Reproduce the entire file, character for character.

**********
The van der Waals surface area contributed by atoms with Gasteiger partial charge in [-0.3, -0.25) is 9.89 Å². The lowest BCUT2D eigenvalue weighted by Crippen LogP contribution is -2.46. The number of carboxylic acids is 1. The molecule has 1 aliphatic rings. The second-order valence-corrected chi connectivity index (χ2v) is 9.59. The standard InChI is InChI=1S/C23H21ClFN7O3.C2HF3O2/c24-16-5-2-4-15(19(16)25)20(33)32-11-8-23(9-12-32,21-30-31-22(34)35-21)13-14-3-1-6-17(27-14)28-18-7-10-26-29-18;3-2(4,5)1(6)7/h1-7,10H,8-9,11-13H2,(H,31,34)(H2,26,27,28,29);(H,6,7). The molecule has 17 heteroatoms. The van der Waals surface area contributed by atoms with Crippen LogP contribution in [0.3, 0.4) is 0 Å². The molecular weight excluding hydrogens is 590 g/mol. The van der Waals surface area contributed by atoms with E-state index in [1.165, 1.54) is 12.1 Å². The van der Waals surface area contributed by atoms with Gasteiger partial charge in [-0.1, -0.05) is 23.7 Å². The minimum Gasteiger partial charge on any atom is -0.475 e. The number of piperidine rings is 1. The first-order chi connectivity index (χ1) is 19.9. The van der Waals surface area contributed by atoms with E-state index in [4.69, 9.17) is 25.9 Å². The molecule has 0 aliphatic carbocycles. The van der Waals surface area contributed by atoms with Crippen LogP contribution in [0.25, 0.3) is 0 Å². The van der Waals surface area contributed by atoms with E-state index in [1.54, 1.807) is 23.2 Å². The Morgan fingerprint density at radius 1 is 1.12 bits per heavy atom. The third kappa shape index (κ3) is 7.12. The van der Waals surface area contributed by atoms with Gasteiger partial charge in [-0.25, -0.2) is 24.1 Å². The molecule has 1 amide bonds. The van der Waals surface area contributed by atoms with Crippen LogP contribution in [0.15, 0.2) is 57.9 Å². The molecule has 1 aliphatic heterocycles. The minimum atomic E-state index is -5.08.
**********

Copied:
The van der Waals surface area contributed by atoms with Gasteiger partial charge in [-0.3, -0.25) is 9.89 Å². The lowest BCUT2D eigenvalue weighted by Crippen LogP contribution is -2.46. The number of carboxylic acids is 1. The molecule has 1 aliphatic rings. The second-order valence-corrected chi connectivity index (χ2v) is 9.59. The standard InChI is InChI=1S/C23H21ClFN7O3.C2HF3O2/c24-16-5-2-4-15(19(16)25)20(33)32-11-8-23(9-12-32,21-30-31-22(34)35-21)13-14-3-1-6-17(27-14)28-18-7-10-26-29-18;3-2(4,5)1(6)7/h1-7,10H,8-9,11-13H2,(H,31,34)(H2,26,27,28,29);(H,6,7). The molecule has 17 heteroatoms. The van der Waals surface area contributed by atoms with Crippen LogP contribution in [0.3, 0.4) is 0 Å². The molecular weight excluding hydrogens is 590 g/mol. The van der Waals surface area contributed by atoms with E-state index in [1.165, 1.54) is 12.1 Å². The van der Waals surface area contributed by atoms with Gasteiger partial charge in [-0.1, -0.05) is 23.7 Å². The minimum Gasteiger partial charge on any atom is -0.475 e. The number of piperidine rings is 1. The first-order chi connectivity index (χ1) is 19.9. The van der Waals surface area contributed by atoms with E-state index in [4.69, 9.17) is 25.9 Å². The molecule has 0 aliphatic carbocycles. The van der Waals surface area contributed by atoms with Crippen LogP contribution in [0.25, 0.3) is 0 Å². The van der Waals surface area contributed by atoms with E-state index in [1.54, 1.807) is 23.2 Å². The Morgan fingerprint density at radius 1 is 1.12 bits per heavy atom. The third kappa shape index (κ3) is 7.12. The van der Waals surface area contributed by atoms with Gasteiger partial charge in [-0.25, -0.2) is 24.1 Å². The molecule has 1 amide bonds. The van der Waals surface area contributed by atoms with Crippen LogP contribution in [0.15, 0.2) is 57.9 Å². The molecule has 1 aliphatic heterocycles. The minimum atomic E-state index is -5.08.